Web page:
Interpretation of Cloud in Visible Infrared Imageries

The cloud configuration seen in satellite imagery represents a visible manifestation of all types of atmospheric processes. The complete interpretation of cloud structure must make use of both satellite imagery and other available observational data. One should remember that the satellite sensors view only tops of clouds while in surface observations their bases are seen. Basically following six characteristic features of satellite pictures are helpful in extracting information for weather forecasting:

i) Brightness - The brightness depends strongly upon the albedo of the underlying surface in visible pictures. Highly reflecting surfaces like cumulonimbus (Cb) tops and snow appear pure white whereas the sea looks black. Other clouds and land appear in varying degrees of gray. In IR images warm land surfaces appear very dark while cold ones are white (e.g. Cb tops, thick cirrus, snow etc.). Lower level clouds and thin cirrus appear gray.

ii) Pattern - Cloud elements are seen to be organised into identifiable patterns like lines, bands, waves etc.

iii) Structure - In a VIS image, shadows of taller clouds fall on lower surfaces. Shadows and highlights thus give an idea of the cloud structure. In IR

imagery this information is provided by the cloud top temperature (CTT) more directly.

iv) Texture - The cloud surfaces when viewed by the satellite vary in degree of apparent smoothness. Some clouds appear smooth while some may look ragged.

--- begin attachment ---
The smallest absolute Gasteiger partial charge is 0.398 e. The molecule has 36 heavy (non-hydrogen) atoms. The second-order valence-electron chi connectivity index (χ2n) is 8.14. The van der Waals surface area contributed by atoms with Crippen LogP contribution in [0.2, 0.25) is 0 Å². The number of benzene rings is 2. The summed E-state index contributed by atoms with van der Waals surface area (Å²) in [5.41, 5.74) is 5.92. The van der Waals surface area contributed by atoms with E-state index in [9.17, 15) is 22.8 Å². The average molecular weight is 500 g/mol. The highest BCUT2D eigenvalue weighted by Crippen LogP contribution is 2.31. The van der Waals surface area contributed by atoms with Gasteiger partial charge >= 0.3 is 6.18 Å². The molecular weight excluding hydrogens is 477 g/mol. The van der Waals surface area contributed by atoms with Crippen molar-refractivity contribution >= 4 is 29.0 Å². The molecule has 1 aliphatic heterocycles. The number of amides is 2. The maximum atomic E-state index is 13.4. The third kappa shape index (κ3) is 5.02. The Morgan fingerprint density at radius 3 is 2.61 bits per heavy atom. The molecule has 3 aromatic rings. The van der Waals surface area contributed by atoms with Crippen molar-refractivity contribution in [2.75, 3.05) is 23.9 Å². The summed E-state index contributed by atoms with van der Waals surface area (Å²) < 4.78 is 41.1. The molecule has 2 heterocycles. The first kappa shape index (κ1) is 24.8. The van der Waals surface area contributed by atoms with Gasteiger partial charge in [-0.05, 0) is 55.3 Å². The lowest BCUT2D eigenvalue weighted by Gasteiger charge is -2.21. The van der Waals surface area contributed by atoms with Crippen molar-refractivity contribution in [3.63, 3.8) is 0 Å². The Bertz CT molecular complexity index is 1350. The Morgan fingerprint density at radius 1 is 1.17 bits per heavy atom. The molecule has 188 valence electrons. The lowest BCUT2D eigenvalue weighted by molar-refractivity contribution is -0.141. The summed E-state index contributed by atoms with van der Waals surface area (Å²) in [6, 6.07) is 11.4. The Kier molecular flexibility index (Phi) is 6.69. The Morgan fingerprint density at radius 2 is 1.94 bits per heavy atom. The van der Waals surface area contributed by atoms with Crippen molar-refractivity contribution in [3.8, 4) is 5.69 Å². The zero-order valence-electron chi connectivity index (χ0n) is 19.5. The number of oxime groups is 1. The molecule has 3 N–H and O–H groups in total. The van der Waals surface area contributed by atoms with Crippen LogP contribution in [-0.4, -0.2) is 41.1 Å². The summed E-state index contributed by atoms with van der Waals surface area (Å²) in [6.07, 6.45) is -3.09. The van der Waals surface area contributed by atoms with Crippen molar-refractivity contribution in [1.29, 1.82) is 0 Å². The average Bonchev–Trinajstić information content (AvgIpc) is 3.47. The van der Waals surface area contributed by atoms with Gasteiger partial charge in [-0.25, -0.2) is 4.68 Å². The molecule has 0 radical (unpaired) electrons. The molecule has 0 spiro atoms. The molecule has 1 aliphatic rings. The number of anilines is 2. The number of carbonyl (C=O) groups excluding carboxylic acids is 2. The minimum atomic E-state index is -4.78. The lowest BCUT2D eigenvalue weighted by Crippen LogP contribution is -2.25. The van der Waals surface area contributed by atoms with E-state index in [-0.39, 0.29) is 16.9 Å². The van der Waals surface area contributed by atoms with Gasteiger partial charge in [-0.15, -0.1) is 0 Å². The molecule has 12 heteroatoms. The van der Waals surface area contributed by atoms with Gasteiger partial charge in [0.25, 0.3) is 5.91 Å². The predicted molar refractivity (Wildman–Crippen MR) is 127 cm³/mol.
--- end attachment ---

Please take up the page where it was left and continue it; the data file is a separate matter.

v) Shape - Clouds assume a variety of shapes - rounded, straight, serrated, scalloped, diffused or curved.

vi) Size - The size of a pattern or the size of individual elements in a pattern are useful indicators of the scale of weather systems.

While interpreting satellite pictures continuity in time has to be maintained. The pictures should not be viewed in isolation but must be interpreted with reference to past weather and earlier imageries. It is necessary to keep in mind the time of the day, season and local peculiarities while interpreting satellite imageries. In VIS pictures illumination depends on the position of the sun which will vary the brightness of clouds. Similarly in different seasons (e.g. summer and winter) the image disc of the northern and southern hemisphere will have different brightness. Local features like mountains and valleys introduce their own effects. In IR imagery elevated land like Tibetan Plateau will be cold at night and would appear very bright whereas tropical oceans would maintain about the same gray shade throughout the diurnal cycle.

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